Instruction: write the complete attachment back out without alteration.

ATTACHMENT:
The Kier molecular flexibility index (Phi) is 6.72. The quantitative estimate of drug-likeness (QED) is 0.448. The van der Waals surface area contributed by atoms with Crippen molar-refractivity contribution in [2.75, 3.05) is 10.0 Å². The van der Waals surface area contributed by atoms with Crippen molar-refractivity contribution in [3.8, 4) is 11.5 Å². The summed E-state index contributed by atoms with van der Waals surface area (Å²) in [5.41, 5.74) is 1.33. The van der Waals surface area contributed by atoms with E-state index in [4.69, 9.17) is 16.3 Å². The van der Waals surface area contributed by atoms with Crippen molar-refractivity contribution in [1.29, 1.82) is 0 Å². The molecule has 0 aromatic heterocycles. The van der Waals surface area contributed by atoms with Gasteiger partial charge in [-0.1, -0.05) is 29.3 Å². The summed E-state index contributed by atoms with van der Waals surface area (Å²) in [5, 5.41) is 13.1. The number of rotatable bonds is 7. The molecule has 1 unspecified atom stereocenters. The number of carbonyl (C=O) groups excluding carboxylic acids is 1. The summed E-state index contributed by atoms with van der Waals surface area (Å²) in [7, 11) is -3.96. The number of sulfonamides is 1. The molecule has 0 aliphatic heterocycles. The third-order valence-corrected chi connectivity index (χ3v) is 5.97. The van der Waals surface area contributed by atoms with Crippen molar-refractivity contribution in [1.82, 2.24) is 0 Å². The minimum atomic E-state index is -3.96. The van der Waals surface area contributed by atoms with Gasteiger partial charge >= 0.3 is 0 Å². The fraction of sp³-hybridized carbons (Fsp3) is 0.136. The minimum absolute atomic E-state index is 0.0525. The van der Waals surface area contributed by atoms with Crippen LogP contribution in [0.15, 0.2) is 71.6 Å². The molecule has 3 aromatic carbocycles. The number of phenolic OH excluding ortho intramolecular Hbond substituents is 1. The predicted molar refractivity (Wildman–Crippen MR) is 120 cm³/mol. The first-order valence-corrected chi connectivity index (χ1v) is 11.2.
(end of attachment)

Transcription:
The Kier molecular flexibility index (Phi) is 6.72. The quantitative estimate of drug-likeness (QED) is 0.448. The van der Waals surface area contributed by atoms with Crippen molar-refractivity contribution in [2.75, 3.05) is 10.0 Å². The van der Waals surface area contributed by atoms with Crippen molar-refractivity contribution in [3.8, 4) is 11.5 Å². The summed E-state index contributed by atoms with van der Waals surface area (Å²) in [5.41, 5.74) is 1.33. The van der Waals surface area contributed by atoms with E-state index in [4.69, 9.17) is 16.3 Å². The van der Waals surface area contributed by atoms with Crippen molar-refractivity contribution in [1.29, 1.82) is 0 Å². The molecule has 0 aromatic heterocycles. The van der Waals surface area contributed by atoms with Gasteiger partial charge in [-0.1, -0.05) is 29.3 Å². The summed E-state index contributed by atoms with van der Waals surface area (Å²) in [5, 5.41) is 13.1. The number of rotatable bonds is 7. The molecule has 1 unspecified atom stereocenters. The number of carbonyl (C=O) groups excluding carboxylic acids is 1. The summed E-state index contributed by atoms with van der Waals surface area (Å²) in [7, 11) is -3.96. The number of sulfonamides is 1. The molecule has 0 aliphatic heterocycles. The third-order valence-corrected chi connectivity index (χ3v) is 5.97. The van der Waals surface area contributed by atoms with Crippen molar-refractivity contribution in [1.82, 2.24) is 0 Å². The minimum atomic E-state index is -3.96. The van der Waals surface area contributed by atoms with Gasteiger partial charge >= 0.3 is 0 Å². The fraction of sp³-hybridized carbons (Fsp3) is 0.136. The minimum absolute atomic E-state index is 0.0525. The van der Waals surface area contributed by atoms with Crippen LogP contribution in [0.15, 0.2) is 71.6 Å². The molecule has 3 aromatic carbocycles. The number of phenolic OH excluding ortho intramolecular Hbond substituents is 1. The predicted molar refractivity (Wildman–Crippen MR) is 120 cm³/mol. The first-order valence-corrected chi connectivity index (χ1v) is 11.2.